Photographer's Note


This picture has been taken of Bourbon Street — the most famous name that represents French Quarters — a week before Hurricane Katrina bore down on the Gulf Coast on Sunday, sending hundreds of thousands of people fleeing the approach of its 160-mile-an-hour winds and prompting a mandatory evacuation of New Orleans, a city perilously below sea level.

I know it will be long before le Vieux Carré regains its normal face…


Conditions in New Orleans worsened Tuesday, with rising water in the downtown area, hundreds of people looting stores and smoke rising from various points on the horizon. Refugees from the storm and people who had been plucked from rooftops of inundated homes kept arriving at the Louisiana Superdome, where the population had swelled to nearly 30,000. The situation inside the building was described as tense, with no air conditioning in the building and toilets overflowing. A man jumped to his death from the second level inside the stadium.

Smoke could be seen at several points and at least one large building was engulfed by flames. Hundreds of people were looting businesses, throwing rocks through windows and hauling away goods from stores. Some looters were brazenly trying on clothes in the street; some were taking diapers, baby formula and other desperately needed supplies. In the downtown area, police had begun to respond to the looting which was happening citywide. Power was out in the city, and there was no potable drinking water. But foul floodwaters continued to rise downtown after a football-field-size breach on a 17th Street Canal levee. Coast Guard has been activated to use boats and helicopters to take people to safety. They were bringing more people, many with broken legs and arms. New Orleans Mayor said 80% of his city was under water, in some places as much as 20 feet deep.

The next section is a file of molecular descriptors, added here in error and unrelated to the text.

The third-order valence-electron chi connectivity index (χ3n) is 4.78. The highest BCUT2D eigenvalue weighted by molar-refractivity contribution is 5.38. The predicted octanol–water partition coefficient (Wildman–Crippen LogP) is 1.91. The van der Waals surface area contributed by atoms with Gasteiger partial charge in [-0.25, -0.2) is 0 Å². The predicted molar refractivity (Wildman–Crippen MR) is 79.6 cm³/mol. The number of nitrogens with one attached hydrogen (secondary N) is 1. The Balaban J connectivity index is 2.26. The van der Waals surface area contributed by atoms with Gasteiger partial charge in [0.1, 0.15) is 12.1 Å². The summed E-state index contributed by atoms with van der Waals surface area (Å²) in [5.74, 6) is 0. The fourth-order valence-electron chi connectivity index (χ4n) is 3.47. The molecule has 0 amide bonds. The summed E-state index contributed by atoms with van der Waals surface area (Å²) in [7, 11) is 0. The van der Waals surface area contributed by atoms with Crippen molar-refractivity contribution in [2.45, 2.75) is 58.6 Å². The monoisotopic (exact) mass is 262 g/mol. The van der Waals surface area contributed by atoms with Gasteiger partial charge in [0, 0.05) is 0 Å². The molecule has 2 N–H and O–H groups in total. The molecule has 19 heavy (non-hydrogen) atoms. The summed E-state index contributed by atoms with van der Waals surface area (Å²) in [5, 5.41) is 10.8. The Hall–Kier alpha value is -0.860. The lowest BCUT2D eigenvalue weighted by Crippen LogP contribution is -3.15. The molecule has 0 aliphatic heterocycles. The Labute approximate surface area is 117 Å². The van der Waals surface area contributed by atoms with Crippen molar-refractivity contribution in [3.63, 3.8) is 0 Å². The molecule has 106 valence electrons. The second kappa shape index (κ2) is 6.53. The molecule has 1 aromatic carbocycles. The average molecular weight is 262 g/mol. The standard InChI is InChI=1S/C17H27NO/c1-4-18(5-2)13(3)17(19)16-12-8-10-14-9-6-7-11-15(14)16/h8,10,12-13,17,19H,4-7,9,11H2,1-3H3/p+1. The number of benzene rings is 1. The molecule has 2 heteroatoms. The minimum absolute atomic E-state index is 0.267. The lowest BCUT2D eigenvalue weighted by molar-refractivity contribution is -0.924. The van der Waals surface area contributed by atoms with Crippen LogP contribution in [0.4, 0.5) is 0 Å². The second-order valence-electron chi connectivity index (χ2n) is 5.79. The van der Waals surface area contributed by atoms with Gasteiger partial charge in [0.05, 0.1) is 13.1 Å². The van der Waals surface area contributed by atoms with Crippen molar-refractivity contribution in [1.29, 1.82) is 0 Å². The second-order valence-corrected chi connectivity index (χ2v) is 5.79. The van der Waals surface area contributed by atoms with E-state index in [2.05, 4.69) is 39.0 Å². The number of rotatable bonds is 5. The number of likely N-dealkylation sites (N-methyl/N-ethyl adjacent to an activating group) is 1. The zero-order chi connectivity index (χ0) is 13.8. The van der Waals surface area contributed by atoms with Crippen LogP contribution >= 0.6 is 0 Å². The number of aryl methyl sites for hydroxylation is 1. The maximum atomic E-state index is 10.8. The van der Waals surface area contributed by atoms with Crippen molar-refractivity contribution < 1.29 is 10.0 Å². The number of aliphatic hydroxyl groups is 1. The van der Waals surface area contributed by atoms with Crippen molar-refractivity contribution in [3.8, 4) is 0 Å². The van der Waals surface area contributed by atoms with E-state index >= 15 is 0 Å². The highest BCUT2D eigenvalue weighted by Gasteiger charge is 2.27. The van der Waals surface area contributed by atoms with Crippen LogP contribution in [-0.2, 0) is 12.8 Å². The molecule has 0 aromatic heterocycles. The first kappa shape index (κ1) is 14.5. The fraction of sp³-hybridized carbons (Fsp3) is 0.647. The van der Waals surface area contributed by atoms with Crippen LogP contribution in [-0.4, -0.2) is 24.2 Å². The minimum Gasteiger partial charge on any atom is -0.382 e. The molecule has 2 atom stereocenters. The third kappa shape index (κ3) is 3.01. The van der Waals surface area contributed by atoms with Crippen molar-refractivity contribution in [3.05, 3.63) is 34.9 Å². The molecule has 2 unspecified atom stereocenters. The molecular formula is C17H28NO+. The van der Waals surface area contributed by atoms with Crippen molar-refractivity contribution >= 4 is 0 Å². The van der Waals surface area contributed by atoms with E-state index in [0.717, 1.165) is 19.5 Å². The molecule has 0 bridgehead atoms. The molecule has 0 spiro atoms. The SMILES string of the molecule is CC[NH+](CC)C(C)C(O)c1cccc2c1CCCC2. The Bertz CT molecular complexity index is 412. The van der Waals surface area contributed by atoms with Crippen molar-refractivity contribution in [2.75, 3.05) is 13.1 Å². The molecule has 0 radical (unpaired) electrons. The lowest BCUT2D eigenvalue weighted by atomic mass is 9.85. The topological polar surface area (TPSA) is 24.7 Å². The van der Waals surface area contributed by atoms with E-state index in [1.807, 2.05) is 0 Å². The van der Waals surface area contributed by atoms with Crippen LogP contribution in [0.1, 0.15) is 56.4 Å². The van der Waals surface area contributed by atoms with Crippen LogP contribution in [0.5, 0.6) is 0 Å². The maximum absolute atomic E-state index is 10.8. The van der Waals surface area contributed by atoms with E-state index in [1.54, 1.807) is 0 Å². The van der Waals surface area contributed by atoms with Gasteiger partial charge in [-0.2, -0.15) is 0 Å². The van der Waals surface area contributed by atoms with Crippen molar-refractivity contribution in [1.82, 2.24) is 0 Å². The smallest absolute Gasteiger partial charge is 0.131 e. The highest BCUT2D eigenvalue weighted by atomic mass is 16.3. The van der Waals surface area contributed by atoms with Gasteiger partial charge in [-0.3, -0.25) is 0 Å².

The massive storm knocked out power all over southeast Louisiana, and a 50-inch water main break left New Orleans without potable water while gas leaks were spread across the city. An oil tanker ran aground and was leaking.

Katrina, which slammed the southeast Louisiana coast with 140 mph winds and then made a second landfall in Mississippi, has killed at least 100 people.


After New Orleans thought it had narrowly escaped the worst of Hurricane Katrina's wrath, water broke through two levees on Tuesday and virtually submerged and isolated the city, causing incalculable destruction and rendering it uninhabitable for weeks to come. With bridges washed out, highways converted into canals, and power and communications lines inoperable, government ordered everyone out of the city. The situation was so dire that the Pentagon ordered 5 Navy ships and 8 Navy maritime rescue teams to bolster relief operations. It also planned to fly in Swift boat rescue teams from California.(The New York Times)


fireflyz, cyclope, PSYOPS, NgocSon has marked this note useful

Photo Information
Viewed: 4475
Points: 10
  • None
Additional Photos by Ngy Thanh (ngythanh) Gold Star Critiquer/Gold Star Workshop Editor/Gold Note Writer [C: 471 W: 125 N: 2332] (8458)
View More Pictures